- What are Cantonese particles?
Cantonese grammar has something unique that doesn’t exist in European languages – final particles.
A really good way of understanding particles, surprisingly, isn’t through Cantonese, but through Singlish (Singaporean English).
Perhaps you’ve seen something like the image below?
In Singlish (and I don’t claim to know it, I’ve just heard explanations of it online), you can add many things to the end of a sentence or question that changes what you mean slightly, and can also change your tone. We have something similar in Cantonese, and we call them “particles”.
Particles are usually made up of one, two or three characters. They’re short, but surprisingly contain a lot of a speaker’s sentiment. While dropping them doesn’t affect the meaning of a sentence, it can change how the sentence feels entirely.
heoi3 m4 heoi3 sik6 faan6?
Shall we eat? (neutral)
heoi3 m4 heoi3 sik6 faan6 ne1?
Shall we eat? (softened tone)
heoi3 m4 heoi3 sik6 faan6 zek1?
Do you want to eat or not? (irritation)
heoi3 m4 heoi3 sik6 faan6 ge2?
Are you going to eat or not? (if not, I’ll go myself, want clarification)
My advice for beginners is simply to ignore particles except maybe the first few essential ones.
Try to listen how particles are spoken (what emotion do you feel the speaker is feeling when s/he speaks), but don’t worry too much about using them. Understanding is more important than production, and even with understanding, you want to focus on what someone’s saying before tuning in to how they’re saying it.
- How can I guess the reading of a Chinese character?
Characters still represent one of the most difficult tasks for a foreign learner. However, as we’ve mentioned above, our objective is to learn how to recognize characters, not write them. This simplifies the task a lot.
Guessing the pronunciation of a Chinese character is actually possible in some cases. You can never know for sure, but you can generate a good guess.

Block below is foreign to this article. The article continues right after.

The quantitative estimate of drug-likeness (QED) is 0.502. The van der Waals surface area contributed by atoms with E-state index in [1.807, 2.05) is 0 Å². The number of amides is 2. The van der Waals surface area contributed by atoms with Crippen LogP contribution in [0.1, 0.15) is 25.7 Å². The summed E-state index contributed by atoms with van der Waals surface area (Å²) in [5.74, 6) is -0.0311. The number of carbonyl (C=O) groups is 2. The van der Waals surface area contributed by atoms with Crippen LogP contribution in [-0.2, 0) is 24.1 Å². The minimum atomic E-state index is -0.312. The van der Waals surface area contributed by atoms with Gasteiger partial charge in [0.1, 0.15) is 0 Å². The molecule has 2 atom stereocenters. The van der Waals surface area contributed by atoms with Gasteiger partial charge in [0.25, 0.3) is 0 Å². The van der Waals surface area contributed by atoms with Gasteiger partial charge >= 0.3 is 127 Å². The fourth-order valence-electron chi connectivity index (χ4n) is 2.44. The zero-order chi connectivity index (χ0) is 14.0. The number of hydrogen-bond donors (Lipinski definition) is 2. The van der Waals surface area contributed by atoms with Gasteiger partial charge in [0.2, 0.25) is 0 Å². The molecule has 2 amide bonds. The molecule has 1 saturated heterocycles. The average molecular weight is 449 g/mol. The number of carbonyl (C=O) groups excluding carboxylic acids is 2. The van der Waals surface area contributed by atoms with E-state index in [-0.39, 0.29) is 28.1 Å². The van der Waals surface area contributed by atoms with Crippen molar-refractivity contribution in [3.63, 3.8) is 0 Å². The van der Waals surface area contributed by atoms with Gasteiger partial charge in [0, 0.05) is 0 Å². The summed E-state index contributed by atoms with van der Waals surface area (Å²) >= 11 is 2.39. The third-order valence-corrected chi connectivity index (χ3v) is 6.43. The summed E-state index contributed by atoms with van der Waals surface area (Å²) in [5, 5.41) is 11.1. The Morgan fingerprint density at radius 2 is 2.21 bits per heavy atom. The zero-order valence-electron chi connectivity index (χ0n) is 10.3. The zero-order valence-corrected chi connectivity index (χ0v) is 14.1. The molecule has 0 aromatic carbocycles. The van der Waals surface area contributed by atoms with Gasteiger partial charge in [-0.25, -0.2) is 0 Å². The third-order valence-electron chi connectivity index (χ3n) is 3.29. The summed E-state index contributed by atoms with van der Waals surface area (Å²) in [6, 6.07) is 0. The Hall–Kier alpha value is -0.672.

However, to be able to guess, you must already have a basic set of characters – if you have zero characters, it’s impossible to guess how a character is pronounced, much unlike an English word where sound information is embedded into the spelling of a word.
For example, it’s generally accepted that for chemical elements, you’ll typically find that even though you might not have seen the character before, the pronunciation of it is probably based on the right hand side (if applicable) component of the character.
Look at the following chemical elements and their corresponding characters:
You probably already know similar characters, like
(Did you notice that these all share the same radical – 金 gam1, meaning gold?)
If you guessed they’re similar in pronunciation, you’re absolutely right. The correct pronunciations are:
Magnesium 鎂 mei5
Sodium 鈉 naap6
Aluminium 鋁 leoi5
Manganese 錳 maang5
Copper 銅 tung4
Tungsten 鎢 wu1
The only one that’s incongruent is 內 and 鈉, but you’ll soon learn that there is, indeed, a similarly pronounced character – 納 (naap6). We just based the reading off the wrong character.
This is an excellent video that talks about how the sound system for Chinese characters work. It’s made for Mandarin, but the principles applies to Cantonese as well. Take a look here.
The awesome team behind the dictionary built on those principles:
The original post that goes more in depth to do with Chinese’s sound system
- What’s a Chinese character?
A Chinese character is the smallest unit of the Chinese language that contains meaning.
I guess you could argue that the smallest unit in Chinese is radicals, components, or even strokes, but these on their own don’t carry any meaning.
- Is there a proficiency exam like the HSK?
HSK (Hanyu Shuiping Kaoshi) is the official language exam for Mandarin in China.
As of this writing, there isn’t an official Cantonese exam recognized in Hong Kong or Macau by the government (that I’m aware of), but there are Cantonese exams.
This is the Computerized Oral Proficiency Assessment (COPA), which is held regularly at the Chinese University of Hong Kong. There are different exams depending on whether you’re an English, Japanese or Korean speaker, but it looks to me like a practical exam for assessing Cantonese proficiency.